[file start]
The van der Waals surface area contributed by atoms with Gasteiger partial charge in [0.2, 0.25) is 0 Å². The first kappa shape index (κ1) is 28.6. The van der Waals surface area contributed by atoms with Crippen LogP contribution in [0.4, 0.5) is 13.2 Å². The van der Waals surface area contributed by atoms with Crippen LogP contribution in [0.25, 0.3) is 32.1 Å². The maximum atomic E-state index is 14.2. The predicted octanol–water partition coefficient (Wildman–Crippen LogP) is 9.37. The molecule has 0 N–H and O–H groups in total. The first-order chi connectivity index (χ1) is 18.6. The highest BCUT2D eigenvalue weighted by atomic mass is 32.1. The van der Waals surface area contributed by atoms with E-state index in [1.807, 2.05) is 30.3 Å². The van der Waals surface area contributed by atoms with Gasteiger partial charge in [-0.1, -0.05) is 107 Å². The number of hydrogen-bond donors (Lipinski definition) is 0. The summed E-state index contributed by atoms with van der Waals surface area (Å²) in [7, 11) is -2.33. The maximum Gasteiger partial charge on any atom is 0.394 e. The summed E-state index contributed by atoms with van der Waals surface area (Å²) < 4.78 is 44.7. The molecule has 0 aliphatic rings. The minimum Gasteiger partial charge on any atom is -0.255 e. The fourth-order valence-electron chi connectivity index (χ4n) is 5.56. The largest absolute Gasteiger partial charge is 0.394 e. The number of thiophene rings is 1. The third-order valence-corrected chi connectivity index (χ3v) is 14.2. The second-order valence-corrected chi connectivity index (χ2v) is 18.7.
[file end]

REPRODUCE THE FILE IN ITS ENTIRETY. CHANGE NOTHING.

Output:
The van der Waals surface area contributed by atoms with Gasteiger partial charge in [0.2, 0.25) is 0 Å². The first kappa shape index (κ1) is 28.6. The van der Waals surface area contributed by atoms with Crippen LogP contribution in [0.4, 0.5) is 13.2 Å². The van der Waals surface area contributed by atoms with Crippen LogP contribution in [0.25, 0.3) is 32.1 Å². The maximum atomic E-state index is 14.2. The predicted octanol–water partition coefficient (Wildman–Crippen LogP) is 9.37. The molecule has 0 N–H and O–H groups in total. The first-order chi connectivity index (χ1) is 18.6. The highest BCUT2D eigenvalue weighted by atomic mass is 32.1. The van der Waals surface area contributed by atoms with E-state index in [1.807, 2.05) is 30.3 Å². The van der Waals surface area contributed by atoms with Gasteiger partial charge in [-0.1, -0.05) is 107 Å². The number of hydrogen-bond donors (Lipinski definition) is 0. The summed E-state index contributed by atoms with van der Waals surface area (Å²) in [7, 11) is -2.33. The maximum Gasteiger partial charge on any atom is 0.394 e. The summed E-state index contributed by atoms with van der Waals surface area (Å²) < 4.78 is 44.7. The molecule has 0 aliphatic rings. The minimum Gasteiger partial charge on any atom is -0.255 e. The fourth-order valence-electron chi connectivity index (χ4n) is 5.56. The largest absolute Gasteiger partial charge is 0.394 e. The number of thiophene rings is 1. The third-order valence-corrected chi connectivity index (χ3v) is 14.2. The second-order valence-corrected chi connectivity index (χ2v) is 18.7.